Tasty Burger

Wednesday, July 06, 2005

Back Alley Bagel Burger

Sampled a very tasty burger for lunch today - located in one of the city's finest European but not wanky back alley, this little cafe called Jungle Juice serves up not only tasty beverages (squeezed on the spot by expert mixologists), but wonderful smelling soups and sammies.  Although I was interested in the technique of the lovely waitress' squeezing process, the joint is so bustling packed that I feared any distraction might interfere with the procedure and I left my comments to myself.  Back to the burger at hand - an inch and a half patty delicately placed between a piping hot toasted sesame bagel (both clearly prepared right on the spot) with a fine smattering of condiments that were not too juicy with only a four to five drip factor.  A very tasty burger, yet it begs one very important question: Must a burger be placed in between a traditional burger bun?  Does a burger cease to be a burger without a burger bun, thus any burger with an adjective in front of it not a burger? eg bagel burger, focaccia burger etc.  Comments please.


  • The short answer is - you'll never, ever find a burger with a hole in it.

    By Anonymous Anonymous, at 11:49 pm  

  • A quick surf of google shows how this disturbing holey burger trend has taken off:

    Bagel Burger Images


    By Anonymous Anonymous, at 10:33 am  

  • I recall that last night amid some beer, wine and chinese that some pedants in our ranks were trying to limit the word 'burger' to only beef patty based products.

    Quoth the pedant "If i was eating a chicken burger and someone said 'how is your burger?', I would reply, 'It is not a burger, it is a chicken burger'"...

    The attention to detail in this fellow's remark is impressive.... but unnecessary! turning to the bastion of the english language, we find that the dictionary definition of 'burger' includes non-beef based burgers.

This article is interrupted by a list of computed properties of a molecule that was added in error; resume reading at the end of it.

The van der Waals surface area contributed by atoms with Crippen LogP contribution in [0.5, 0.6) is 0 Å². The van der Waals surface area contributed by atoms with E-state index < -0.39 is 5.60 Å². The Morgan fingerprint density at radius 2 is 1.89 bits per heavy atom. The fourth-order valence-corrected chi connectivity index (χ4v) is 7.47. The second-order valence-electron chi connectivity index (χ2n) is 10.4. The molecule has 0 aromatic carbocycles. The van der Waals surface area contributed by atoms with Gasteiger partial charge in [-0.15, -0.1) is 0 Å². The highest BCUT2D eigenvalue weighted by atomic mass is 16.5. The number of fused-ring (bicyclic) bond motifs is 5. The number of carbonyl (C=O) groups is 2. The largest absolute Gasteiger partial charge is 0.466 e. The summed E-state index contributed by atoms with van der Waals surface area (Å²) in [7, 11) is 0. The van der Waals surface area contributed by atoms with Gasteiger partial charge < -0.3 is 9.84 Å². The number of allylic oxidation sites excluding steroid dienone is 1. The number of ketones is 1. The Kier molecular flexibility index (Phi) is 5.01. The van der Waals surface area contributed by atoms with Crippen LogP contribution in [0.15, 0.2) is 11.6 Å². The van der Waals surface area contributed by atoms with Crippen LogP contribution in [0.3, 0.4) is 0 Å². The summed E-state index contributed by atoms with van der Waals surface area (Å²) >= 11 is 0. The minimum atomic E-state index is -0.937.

Burger definition

    By Anonymous Anonymous, at 10:44 am  

  • further to this, discussions with a colleague indicate that it might just be fat content which decides whether or not a XXXX burger should be allowed to wear the moniker of 'burger'.

    The oxford dictionary backs this, listing 'burger' and 'veggie burger' as unique entities

    Oxford burger

    By Anonymous Anonymous, at 10:55 am  

  • actually, it was a fly on the wall that said...

    bzzzzzzz to reiterate what I heard last night at my favourite larva dumping spot - the Supper Inn - Clearly the issue at hand is semantics - what is a burger? If you read the info submitted in the English language bastion, and I quote: “A sandwich consisting of a bun, a cooked beef patty, and often other ingredients such as cheese, onion slices, lettuce, or condiments. Often used in combination: a cheeseburger. A similar sandwich(not burger) with a nonbeef filling. Often used in combination: a crab burger; a tofu burger (note, no tuna burger).”

    Bzzzzzzz – it appears this particular definition ends the issue. A burger contains a beef patty, other wise it is a (ADJ)burger. Thus, bzzzzzzz anyone eating a steak burger is not eating a burger, but is in fact consuming a steak burger.

    By Anonymous Anonymous, at 5:40 pm  

  • Ahh you've missed the point my fecal flavoured flying friend, hte 'bastion' points out that it is perfectly acceptable to use 'burger' with a non-beef filling, it is only 'often' used with an adjective in front... not necessarily.

    perhaps flies are not suited to the finer nuances of the english language?

    By Anonymous Anonymous, at 10:25 am  

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